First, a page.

Despite lack of line-item budget numbers from the Commonwealth, Waynesboro Schools is carrying on with the 2022-2023 school year.
On Tuesday, the Waynesboro School Board received updates on average daily membership, 2025 budget priorities and school performance.
Waynesboro Schools budgeted 2,825 students to attend 2022-2023 in kindergarten through 12th grade, and the average daily membership as of September 30 was 2,820.
“We are on target for what we have budgeted,” said Waynesboro Schools Superintendent Dr. Jeff Cassell. “I feel good about enrollment. It’s up a little, actually its real close to what it was last year on the same date.”
The school board will approve budget priorities for 2024-2025 at its regular November meeting.
Cassell said priorities continue to be providing adequate employee compensation and completing capital improvement projects.
A new goal for next year is taking advantage of ALL IN VA grant funding for tutoring services. Cassell said $1.3 million was allotted for Waynesboro Schools and the challenge is that the funds must be spent by 2026. Seventy percent would to improve academic performance and 20 percent for the new Virginia literacy legislation and 10 percent to improve student attendance.
The school system continues not to have budget numbers from the Commonwealth.
“I just don’t even know what to say about that,” Cassell said.
In an update on capital improvement projects, Cassell reminded the board that $14 million was spent in recent years to upgrade HVAC systems, windows, doors and other features in the school systems elementary schools, and the funds were cash only. The city does not have debt to pay on that funding.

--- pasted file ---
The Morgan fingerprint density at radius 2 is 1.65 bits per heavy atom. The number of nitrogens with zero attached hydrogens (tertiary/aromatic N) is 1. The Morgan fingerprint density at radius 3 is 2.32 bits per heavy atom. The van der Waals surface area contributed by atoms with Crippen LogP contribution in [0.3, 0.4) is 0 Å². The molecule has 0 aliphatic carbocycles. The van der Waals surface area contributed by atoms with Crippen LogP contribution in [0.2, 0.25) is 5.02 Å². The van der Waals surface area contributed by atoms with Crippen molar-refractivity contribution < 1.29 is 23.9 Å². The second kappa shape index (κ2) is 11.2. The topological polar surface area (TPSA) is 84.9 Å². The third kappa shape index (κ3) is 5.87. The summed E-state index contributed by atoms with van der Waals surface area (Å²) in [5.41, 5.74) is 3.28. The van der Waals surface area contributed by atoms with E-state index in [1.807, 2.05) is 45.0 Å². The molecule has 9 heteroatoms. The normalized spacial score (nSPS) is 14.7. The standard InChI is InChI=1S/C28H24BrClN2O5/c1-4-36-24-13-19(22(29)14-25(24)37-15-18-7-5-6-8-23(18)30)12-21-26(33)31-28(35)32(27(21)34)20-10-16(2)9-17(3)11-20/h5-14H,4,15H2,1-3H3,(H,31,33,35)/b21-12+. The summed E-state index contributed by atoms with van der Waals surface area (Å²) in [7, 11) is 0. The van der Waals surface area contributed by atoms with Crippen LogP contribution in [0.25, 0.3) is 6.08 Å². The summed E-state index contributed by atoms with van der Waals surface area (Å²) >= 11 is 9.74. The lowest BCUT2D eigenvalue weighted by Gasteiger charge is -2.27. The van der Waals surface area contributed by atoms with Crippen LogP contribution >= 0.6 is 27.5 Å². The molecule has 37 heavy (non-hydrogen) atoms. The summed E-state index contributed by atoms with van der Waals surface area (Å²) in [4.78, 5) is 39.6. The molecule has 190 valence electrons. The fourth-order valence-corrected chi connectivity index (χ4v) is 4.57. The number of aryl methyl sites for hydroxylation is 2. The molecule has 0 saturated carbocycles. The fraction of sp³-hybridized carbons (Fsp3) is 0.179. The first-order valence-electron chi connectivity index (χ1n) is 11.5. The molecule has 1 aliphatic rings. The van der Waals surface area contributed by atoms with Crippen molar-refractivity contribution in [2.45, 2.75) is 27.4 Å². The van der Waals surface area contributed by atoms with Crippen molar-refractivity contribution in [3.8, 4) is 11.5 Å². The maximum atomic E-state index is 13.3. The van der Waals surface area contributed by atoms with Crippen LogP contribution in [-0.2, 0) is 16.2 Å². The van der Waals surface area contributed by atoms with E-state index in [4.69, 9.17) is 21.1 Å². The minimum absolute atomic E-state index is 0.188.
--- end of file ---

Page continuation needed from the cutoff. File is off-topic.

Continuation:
Remaining projects are phase 2 renovations at Waynesboro High School.
Waynesboro Schools Executive Director of Instruction Tim Teachey provided a school performance update for the 2022-2023 school year. Berkley Glenn and Westwood Hills elementary schools and Waynesboro High Schools are accredited. Wenonah and William Perry elementary schools and Kate Collins Middle School are accredited with conditions.
The only change from 2021-2022 was that William Perry Elementary moved from accredited to accredited with conditions because of science scores.
As most school systems in the United States, Waynesboro Schools is challenged with correcting chronic absenteeism of students since the COVID-19 pandemic.
“If our kids get to school and we partner with our parents and our community, our kids will learn,” Teachey said.
He reminded the school board of a press release in early September 2023 from the Virginia Department of Education that all Virginia students continue to struggle with COVID-induced learning loss.
“COVID seems a long time ago, but our kids are still seeing the effects of it,” Teachey said.
He said teachers and staff should focus on the social and emotional wellness of students to get them back to where they need to be academically. During the pandemic, students lost their sense of routine and stability.
Cassell thanked Waynesboro High School’s administrative staff for their response Tuesday to a bomb threat, which apparently several schools in Virginia received.
“It was unique having parents in the building, not the students,” Cassell said. Tuesday was Parent/Teacher Conference Day at the high school.
The Virginia State Police is investigating the bomb threats.
The Waynesboro School Board approved a bid from Moore’s Electrical & Mechanical of Charlottesville for $852,000 to replace the chiller and water heater in Waynesboro High School. The school board hopes the work can be completed next summer while students are out of school.